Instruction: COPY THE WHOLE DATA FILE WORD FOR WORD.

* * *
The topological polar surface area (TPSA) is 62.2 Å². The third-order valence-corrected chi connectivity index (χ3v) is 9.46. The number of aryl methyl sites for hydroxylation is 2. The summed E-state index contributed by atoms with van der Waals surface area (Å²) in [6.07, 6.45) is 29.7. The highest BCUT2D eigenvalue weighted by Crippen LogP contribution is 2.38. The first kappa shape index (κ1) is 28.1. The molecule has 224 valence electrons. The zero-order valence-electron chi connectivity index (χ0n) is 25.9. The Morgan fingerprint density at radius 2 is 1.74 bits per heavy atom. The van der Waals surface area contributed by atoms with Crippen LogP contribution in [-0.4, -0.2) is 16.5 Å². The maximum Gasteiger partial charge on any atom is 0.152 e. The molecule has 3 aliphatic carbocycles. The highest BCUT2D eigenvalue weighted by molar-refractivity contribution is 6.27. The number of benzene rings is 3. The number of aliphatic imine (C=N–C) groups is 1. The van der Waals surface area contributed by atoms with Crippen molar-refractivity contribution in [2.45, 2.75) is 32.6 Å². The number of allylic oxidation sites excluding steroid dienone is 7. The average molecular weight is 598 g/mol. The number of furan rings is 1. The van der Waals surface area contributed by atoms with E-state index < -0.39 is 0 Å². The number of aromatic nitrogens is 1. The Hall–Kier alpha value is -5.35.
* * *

The topological polar surface area (TPSA) is 62.2 Å². The third-order valence-corrected chi connectivity index (χ3v) is 9.46. The number of aryl methyl sites for hydroxylation is 2. The summed E-state index contributed by atoms with van der Waals surface area (Å²) in [6.07, 6.45) is 29.7. The highest BCUT2D eigenvalue weighted by Crippen LogP contribution is 2.38. The first kappa shape index (κ1) is 28.1. The molecule has 224 valence electrons. The zero-order valence-electron chi connectivity index (χ0n) is 25.9. The Morgan fingerprint density at radius 2 is 1.74 bits per heavy atom. The van der Waals surface area contributed by atoms with Crippen LogP contribution in [-0.4, -0.2) is 16.5 Å². The maximum Gasteiger partial charge on any atom is 0.152 e. The molecule has 3 aliphatic carbocycles. The highest BCUT2D eigenvalue weighted by molar-refractivity contribution is 6.27. The number of benzene rings is 3. The number of aliphatic imine (C=N–C) groups is 1. The van der Waals surface area contributed by atoms with Crippen molar-refractivity contribution in [2.45, 2.75) is 32.6 Å². The number of allylic oxidation sites excluding steroid dienone is 7. The average molecular weight is 598 g/mol. The number of furan rings is 1. The van der Waals surface area contributed by atoms with E-state index < -0.39 is 0 Å². The number of aromatic nitrogens is 1. The Hall–Kier alpha value is -5.35.